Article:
Reading Lists

Assessment Methods

The format of resits will be determined by the Board of Examiners

Description Length Semester When Set Percentage Comment
Written Examination1801A75Take Home Exam (48hr)
Other Assessment
Description Semester When Set Percentage Comment
Prof skill assessmnt1M25Seminar Participation: seminar discussion, class presentations, and similar activities as assigned by the lecturer
Assessment Rationale And Relationship

The 48hr take home exam test acquisition of a clear general knowledge of the subject plus the ability to think and analyse a problem quickly, to select from and to apply both the general knowledge and detailed knowledge of aspects of the subject to new questions, problem-solving skills, adaptability, the ability to work unaided and to write clearly and concisely.

Documentary commentary exercises and examinations test knowledge and understanding of the texts set for the module.

Ability to compare and contrast related source texts on a common subject.

Ability to expound and criticize a textual extract lucidly, succinctly and with relevance in a relatively brief space, and, in an exam, under pressure of time.

Submitted work tests intended knowledge and skills outcomes, develops key skills in research, reading and writing.

This module can be made available to Erasmus students only with the agreement of the Head of Subject and of the Module Leader. This option must be discussed in person at the beginning of your exchange period. No restrictions apply to study-abroad, exchange and Loyola students.

All Erasmus students at Newcastle University are expected to do the same assessment as students registered for a degree unless they have compelling reasons not to do so. If this is the case, they are offered the alternative of writing one 3,000 word essay to be handed in by 12.00 p.m. of the Friday of the first week of the assessment period. This will replace all assessment work required of other students on the module. In order to take up this option, students need to discuss it with the Study Abroad Co-ordinator and their module leader, having checked with their home university that the new assessment will be accepted by them. The Study Abroad Co-ordinator will have the final say on such issues.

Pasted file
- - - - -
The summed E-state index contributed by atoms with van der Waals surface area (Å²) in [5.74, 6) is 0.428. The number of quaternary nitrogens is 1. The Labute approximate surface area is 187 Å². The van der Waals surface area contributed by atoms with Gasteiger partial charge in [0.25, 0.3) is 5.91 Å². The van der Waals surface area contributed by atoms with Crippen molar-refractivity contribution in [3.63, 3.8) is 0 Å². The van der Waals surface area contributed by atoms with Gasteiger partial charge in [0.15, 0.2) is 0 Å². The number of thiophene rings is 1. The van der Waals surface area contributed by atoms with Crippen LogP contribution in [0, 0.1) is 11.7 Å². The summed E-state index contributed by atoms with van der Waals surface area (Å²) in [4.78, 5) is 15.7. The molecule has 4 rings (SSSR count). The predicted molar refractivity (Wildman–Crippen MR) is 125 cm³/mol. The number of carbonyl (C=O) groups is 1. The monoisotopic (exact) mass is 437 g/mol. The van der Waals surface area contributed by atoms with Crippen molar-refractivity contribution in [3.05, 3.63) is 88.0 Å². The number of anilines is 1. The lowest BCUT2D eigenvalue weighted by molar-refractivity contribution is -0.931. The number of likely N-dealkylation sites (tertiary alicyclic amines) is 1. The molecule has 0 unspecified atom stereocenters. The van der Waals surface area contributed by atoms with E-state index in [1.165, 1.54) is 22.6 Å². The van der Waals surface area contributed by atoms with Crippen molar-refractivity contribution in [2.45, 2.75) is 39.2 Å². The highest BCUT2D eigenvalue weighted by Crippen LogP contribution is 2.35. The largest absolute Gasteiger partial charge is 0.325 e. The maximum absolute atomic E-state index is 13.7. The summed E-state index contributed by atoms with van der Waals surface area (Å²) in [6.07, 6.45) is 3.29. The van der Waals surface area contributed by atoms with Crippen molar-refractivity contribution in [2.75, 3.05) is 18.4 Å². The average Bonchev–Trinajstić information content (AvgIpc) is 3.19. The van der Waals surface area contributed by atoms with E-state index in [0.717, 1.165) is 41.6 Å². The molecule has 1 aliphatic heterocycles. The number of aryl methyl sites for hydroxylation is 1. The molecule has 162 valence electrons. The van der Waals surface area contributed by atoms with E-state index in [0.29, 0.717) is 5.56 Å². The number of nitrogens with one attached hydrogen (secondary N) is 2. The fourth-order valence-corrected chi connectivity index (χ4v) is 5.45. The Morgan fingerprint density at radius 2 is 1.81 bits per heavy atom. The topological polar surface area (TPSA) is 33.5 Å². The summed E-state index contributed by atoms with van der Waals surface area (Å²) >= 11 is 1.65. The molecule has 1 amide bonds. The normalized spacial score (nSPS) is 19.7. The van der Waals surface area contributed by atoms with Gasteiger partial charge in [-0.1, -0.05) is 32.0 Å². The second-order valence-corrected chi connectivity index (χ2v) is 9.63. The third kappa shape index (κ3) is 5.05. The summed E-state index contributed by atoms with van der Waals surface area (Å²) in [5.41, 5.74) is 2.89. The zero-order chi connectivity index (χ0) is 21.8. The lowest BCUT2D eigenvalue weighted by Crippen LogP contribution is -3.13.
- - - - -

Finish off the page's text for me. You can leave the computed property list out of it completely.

Study-abroad, non-Erasmus exchange and Loyola students spending semester 1 only are required to finish their assessment while in Newcastle. This will require the provision of an alternative assessment before the end of teaching week 12. The alternative form of assessment for all semester 1 non-EU study abroad students will be two 1,500 word essays in addition to the other coursework assessment. The essays should be set so as to assure full coverage of the course content.

Study-abroad, exchange proper and Loyola students spending the whole academic year or semester 2 are required to complete the standard assessment as set out in the MOF under all circumstances.


Past Exam Papers

General Notes


Disclaimer: The information contained within the Module Catalogue relates to the 2019/20 academic year. In accordance with University Terms and Conditions, the University makes all reasonable efforts to deliver the modules as described. Modules may be amended on an annual basis to take account of changing staff expertise, developments in the discipline, the requirements of external bodies and partners, and student feedback. Module information for the 2020/21 entry will be published here in early-April 2019. Queries about information in the Module Catalogue should in the first instance be addressed to your School Office.